In this decision of the Victorian Court of Appeal the borrower appealed on the basis that the Code procedure for the issue of notices prior to enforcement had not been met and so the proceedings were invalidated.
The borrower argued that prior to beginning proceedings seeking payment of the entire debt pursuant to an acceleration clause there was a requirement to give two notices, first one which sought rectification of the failure to pay interest, and, if that was unrectified in 30 days, second a notice claiming the entire principal.
The court of appeal found for the lender commenting:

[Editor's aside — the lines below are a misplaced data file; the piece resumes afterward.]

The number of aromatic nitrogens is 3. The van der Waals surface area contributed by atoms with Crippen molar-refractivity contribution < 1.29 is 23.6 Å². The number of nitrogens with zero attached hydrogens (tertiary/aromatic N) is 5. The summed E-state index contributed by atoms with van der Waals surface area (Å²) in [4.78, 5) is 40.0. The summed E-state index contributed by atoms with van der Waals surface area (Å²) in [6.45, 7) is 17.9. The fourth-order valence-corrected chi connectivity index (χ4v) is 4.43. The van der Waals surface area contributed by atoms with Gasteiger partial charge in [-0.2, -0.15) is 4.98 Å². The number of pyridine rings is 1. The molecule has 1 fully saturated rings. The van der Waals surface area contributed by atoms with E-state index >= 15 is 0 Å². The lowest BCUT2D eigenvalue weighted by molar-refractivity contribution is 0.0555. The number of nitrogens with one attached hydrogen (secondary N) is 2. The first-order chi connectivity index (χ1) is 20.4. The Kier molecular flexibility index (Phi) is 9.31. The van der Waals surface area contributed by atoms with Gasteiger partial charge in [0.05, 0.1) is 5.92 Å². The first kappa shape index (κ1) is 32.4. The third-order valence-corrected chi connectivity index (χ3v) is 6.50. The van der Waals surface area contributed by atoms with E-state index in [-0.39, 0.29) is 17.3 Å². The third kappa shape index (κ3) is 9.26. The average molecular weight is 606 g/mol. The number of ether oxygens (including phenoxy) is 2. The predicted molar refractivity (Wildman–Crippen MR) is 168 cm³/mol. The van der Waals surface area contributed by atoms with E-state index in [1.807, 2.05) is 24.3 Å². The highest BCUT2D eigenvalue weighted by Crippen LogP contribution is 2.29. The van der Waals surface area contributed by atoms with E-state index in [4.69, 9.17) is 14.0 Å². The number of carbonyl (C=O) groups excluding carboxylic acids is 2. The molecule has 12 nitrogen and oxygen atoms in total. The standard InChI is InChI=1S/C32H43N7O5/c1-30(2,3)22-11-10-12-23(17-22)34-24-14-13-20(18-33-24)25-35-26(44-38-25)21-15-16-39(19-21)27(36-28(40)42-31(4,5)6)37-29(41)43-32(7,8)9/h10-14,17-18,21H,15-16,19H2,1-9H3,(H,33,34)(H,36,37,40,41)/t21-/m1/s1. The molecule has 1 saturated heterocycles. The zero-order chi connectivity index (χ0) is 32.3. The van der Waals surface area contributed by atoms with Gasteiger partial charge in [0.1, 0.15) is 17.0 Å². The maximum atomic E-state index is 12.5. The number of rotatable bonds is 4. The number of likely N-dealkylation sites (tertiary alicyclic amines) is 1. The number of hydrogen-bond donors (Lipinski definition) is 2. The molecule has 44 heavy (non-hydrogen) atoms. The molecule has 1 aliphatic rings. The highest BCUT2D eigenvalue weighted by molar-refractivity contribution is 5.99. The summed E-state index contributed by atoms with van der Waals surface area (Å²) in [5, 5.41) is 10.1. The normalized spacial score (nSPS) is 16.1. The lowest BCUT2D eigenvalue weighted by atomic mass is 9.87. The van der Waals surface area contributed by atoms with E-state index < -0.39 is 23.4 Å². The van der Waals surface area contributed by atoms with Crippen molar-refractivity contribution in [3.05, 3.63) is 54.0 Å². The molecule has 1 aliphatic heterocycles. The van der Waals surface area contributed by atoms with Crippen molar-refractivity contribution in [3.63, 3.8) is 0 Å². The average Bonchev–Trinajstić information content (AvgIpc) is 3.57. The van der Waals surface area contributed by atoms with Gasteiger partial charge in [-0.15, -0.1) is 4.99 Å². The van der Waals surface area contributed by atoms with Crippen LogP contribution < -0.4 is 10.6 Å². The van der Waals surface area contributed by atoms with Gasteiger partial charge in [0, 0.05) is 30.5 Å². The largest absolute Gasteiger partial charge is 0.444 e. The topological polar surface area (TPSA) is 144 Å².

In our opinion, the Bank was not required to serve a further notice. The letter of demand complied with the relevant legislative requirements. The appellant was in default: s 80(1). The Bank gave her a notice specifying the default and the action necessary to remedy it: s 80(3). It allowed her more than 30 days within which to effect that remedy: s 80(1)(a). In addition, it informed her that, if the arrears were not paid within the specified period (which was 38 days), the Bank would be entitled to exercise its right to accelerate payment of the whole of the outstanding balance, which it identified as $1,125,683.96: s 85(1)(b). Finally, it told her that if she paid the amount demanded by the notice and then failed to make another payment which fell due within the specified period of 38 days, the Bank could exercise the rights to which the letter had already referred: s 80(3).